Firstly allow me state that the degree of ignorance and tactlessness expressed by Greinspace is truly remarkable. Very few languages translate neatly into written or spoken English, and this is particularly so when the language in question uses different characters as in Chinese, or in the case of Aboriginal language lacks a written form. The name Tarambal can and has been variously translated as Darambul, Darumbal: http://www.mmsc.org/archive/seacows.html, Tarambal, Tarumbal as Greinspace said and occasionally in other ways. There is no right way of spelling it that gets the pronunciation correct since the sounds aren’t normally produced in English.
The assertion that the clan is now dead is offensive in the extreme. Due to a range of factors, including mass murder and disease numerous people were indeed killed. Added to this policies of ‘encouraged’ integration, theft of land and culture shock have led to a decimation of traditional lifestyles and beliefs. To say ‘no one is able to discuss the creation myth because they are all dead’ and then cap it with a smiley is worse than saying that no one is able to discuss Synagogue traditions in Berlin in the 30’s because they are all dead and capping it with a smiley. It’s an insult to all those who died, usually in horrific and degrading ways, but in this case it is also a reminder that these wrongs have never been righted and can never be healed. Pretty funny stuff Greinspace.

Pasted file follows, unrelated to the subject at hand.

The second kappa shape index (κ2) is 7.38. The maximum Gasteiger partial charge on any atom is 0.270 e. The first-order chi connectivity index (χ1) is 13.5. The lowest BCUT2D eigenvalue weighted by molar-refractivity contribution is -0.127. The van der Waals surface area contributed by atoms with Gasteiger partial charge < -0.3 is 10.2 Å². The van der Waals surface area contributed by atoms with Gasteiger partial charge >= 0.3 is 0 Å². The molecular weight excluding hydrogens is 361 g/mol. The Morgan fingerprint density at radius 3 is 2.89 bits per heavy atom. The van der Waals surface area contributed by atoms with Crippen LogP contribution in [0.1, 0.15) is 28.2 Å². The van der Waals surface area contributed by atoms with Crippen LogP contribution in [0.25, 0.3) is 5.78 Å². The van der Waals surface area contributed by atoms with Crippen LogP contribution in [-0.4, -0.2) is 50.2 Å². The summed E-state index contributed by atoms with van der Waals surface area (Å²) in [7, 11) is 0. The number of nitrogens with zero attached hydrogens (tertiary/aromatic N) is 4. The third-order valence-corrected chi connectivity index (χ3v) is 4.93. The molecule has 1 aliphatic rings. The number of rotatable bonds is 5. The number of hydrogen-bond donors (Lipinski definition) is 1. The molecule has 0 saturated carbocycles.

Suffice it to say the clan existed until European invasion and there are still many people who identify as being Taramabal aborigines. There are fewer who actually claim any knowledge of traditional beliefs.
On to Izzy’s question.
A discussion of the problem with discussing beliefs is somewhat hard to approach. In all Aboriginal societies belief is inherently tied to the area that the believers call home and to the society itself. I guess that it could be compared to traditional Jewish society. The belief isn’t just a religion, it’s a history, an identity and a legal system with a bit more thrown in besides. If an outsider understands belief he also understands the functioning of the society, the land and various other things that can’t be mentioned. This knowledge can be used for wrong purposes. These can range from the very practical to the very spiritual. There are other reasons why disseminating belief amongst outsiders is banned, but they really can’t be discussed at all. Added to this certain information can only be discussed by either men or women. Given that there are children and women reading this board these things simply cannot be mentioned here.
As for how an outsider is defined. It’s largely a birth thing, though there are other factors that come into play. Identity and sponsorship play an important role but beyond that it can’t be discussed.